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GOVERNMENT

Curb on online income snoopers moves closer

The Swedish parliament's Constitutional Committee has approved a law change that will make it harder to find out other people's incomes online.

The proposal aims to place restrictions on the users of services providing online credit reports on individuals. Those who want credit information this way must have a “legitimate need for information” under the government’s Council on Legislation’s (Lagråd) changes.

In the future, the person whose information is being sought must also be informed about what has been disclosed. According to Ask, the changes will protect individuals privacy better than current means.

One consequence of the law is that it would be harder for journalists to investigate the finances of public figures such as politicians, newspaper Dagens Nyheter reported.

Social Democrat Thomas Bodström, a former justice minister, has been very critical of the proposal. He told Expressen that the new law, by extension, implies “a breeding ground for corruption.”

“The Moderates do not want to disclose contributions to political parties and now they do not want us to investigate individuals,” Bodström told Expressen. “To further limit transparency is deeply unfortunate. There is nothing better than transparency against corruption.”

The case will now proceed to the finance committee, which also has a centre-right majority. Sweden’s parliament, the Riksdag, will debate and vote on the issue in June.

The right-wing majority in the constitutional committee would like to delay the change so that it begins at year-end, instead of as scheduled in August.

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GOVERNMENT

Governments including Sweden’s see support tumble for their handling of COVID-19, survey shows

Governments are fast losing support for their handling of the coronavirus outbreak from a public that widely believes death and infection figures to be higher than statistics show, a survey of six countries including Sweden revealed on Saturday.

Governments including Sweden's see support tumble for their handling of COVID-19, survey shows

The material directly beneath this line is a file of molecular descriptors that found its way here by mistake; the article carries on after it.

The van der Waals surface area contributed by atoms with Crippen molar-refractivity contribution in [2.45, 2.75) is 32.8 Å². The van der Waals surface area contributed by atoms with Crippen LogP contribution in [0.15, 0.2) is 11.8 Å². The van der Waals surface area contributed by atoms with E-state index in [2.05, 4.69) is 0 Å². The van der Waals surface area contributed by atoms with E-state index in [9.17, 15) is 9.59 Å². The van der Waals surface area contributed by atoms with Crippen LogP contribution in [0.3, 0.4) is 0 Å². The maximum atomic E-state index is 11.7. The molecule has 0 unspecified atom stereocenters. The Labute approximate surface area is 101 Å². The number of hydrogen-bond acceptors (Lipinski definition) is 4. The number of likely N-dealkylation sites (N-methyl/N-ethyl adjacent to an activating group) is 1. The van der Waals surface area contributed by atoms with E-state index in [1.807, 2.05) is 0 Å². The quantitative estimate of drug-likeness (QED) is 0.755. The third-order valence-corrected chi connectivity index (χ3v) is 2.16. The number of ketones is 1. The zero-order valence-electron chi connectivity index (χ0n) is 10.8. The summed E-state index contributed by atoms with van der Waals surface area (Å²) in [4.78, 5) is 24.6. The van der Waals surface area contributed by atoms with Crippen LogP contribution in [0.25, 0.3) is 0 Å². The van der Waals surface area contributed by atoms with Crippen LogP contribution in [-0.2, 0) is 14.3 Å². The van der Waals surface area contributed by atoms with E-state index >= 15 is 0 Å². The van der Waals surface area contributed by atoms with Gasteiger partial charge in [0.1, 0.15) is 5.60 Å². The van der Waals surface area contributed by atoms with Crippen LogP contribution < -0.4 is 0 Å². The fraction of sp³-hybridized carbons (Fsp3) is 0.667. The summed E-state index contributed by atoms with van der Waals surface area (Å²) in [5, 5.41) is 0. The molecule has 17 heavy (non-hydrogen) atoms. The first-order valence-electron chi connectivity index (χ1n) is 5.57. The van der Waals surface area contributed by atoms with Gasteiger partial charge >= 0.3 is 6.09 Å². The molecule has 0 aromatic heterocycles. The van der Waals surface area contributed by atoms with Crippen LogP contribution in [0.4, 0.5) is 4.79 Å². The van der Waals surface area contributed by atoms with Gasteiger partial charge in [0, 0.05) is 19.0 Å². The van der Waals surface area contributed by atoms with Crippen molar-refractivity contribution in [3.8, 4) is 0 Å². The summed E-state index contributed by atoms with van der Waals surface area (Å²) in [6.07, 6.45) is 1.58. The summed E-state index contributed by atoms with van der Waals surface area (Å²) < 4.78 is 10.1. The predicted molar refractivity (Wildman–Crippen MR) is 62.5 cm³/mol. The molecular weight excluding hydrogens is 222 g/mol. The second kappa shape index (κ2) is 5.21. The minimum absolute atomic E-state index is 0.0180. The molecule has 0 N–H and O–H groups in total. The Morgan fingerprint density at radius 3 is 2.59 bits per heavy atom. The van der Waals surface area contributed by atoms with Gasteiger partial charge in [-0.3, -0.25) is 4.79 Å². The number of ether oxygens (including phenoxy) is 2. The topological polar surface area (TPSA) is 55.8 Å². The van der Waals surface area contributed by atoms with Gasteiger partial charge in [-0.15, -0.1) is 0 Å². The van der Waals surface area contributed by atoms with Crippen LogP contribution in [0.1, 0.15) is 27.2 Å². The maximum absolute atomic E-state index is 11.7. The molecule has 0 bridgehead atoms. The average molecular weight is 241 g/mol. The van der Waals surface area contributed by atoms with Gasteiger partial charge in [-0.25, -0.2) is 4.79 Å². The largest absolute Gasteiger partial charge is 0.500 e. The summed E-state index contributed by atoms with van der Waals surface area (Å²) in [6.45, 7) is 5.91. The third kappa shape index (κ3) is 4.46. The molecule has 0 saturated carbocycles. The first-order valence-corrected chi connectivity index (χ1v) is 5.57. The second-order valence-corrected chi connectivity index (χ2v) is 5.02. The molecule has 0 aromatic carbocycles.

Sweden's Prime Minister Stefan Lofven (L) speaks with Denmark's Prime Minister Mette Frederiksen during an EU summit in Brussels on July 20, 2020. AFP

Support for the federal government of the United States, the country with the most reported infections and deaths, dropped by four percentage points from mid-June, with 44 percent of respondents declaring themselves dissatisfied, said a report by the Kekst CNC communications consulting group.

In Britain, just over a third of respondents approved of their government's actions, a three-point decline in one month, according to the report, based on an opinion poll conducted over five days in mid-July. 

It also included France, Sweden, Japan and Germany.

“In most countries this month, support for national governments is falling,” the report said.

The notable exception was France, where approval rose by six percentage points, yielding a dissatisfaction rate of 41 percent.

France, which has the world's seventh-highest COVID-19 toll, has all but emerged from lockdown but has seen infections increase in recent days, prompting the government to order face masks in all enclosed public spaces.

In Sweden, which took a controversial soft approach to lockdown and has a higher toll than its neighbours, the prime minister's approval rating has shrunk from a positive seven percent to a neutral zero, the poll found.

'Resigned'

People who participated in the survey —  1,000 per country polled — generally believed the coronavirus to be more widespread, and more deadly, than official figures show.

“Despite relatively low incidence rates compared to earlier in the pandemic in most countries (with the exception of the US), people significantly overestimate the spread and fatality rate of the disease,” Kekst CNC said.

In Sweden and Britain, the public believed that six or seven percent of people have died from the coronavirus, about 100 times the reported rate.

In the United States, respondents estimated that almost a tenth of the population had died of the virus, more than 200 times the real toll, while Germans thought their tally was 300 times higher than what has been reported.

Such views, said the report, “will be impacting consumer behaviour and wider attitudes — business leaders and governments will need to be conscious of this as they move to restart economies and transition into living with coronavirus for the medium to longer term.”

The poll also revealed that fear of a second outbreak wave is growing, and that an ever larger number of people believe the impacts will last for more than a year.

People “are becoming resigned to living with coronavirus for the forseeable future, and looking to leaders and business to pave the way forward,” the report said.

They are also increasingly likely to prioritise limiting the spread of the virus even if the economy suffers.

“In the US, 54 percent want the government to prioritise limiting the spread of the virus over protecting the economy,” it said.

The poll found that mask-wearing was generally popular, except in Sweden, where only about 15 percent of people sport a face-covering in public.

Even in the United States, where mask-wearing has become a politically polarising issue, 63 percent of respondents said they were in favour.

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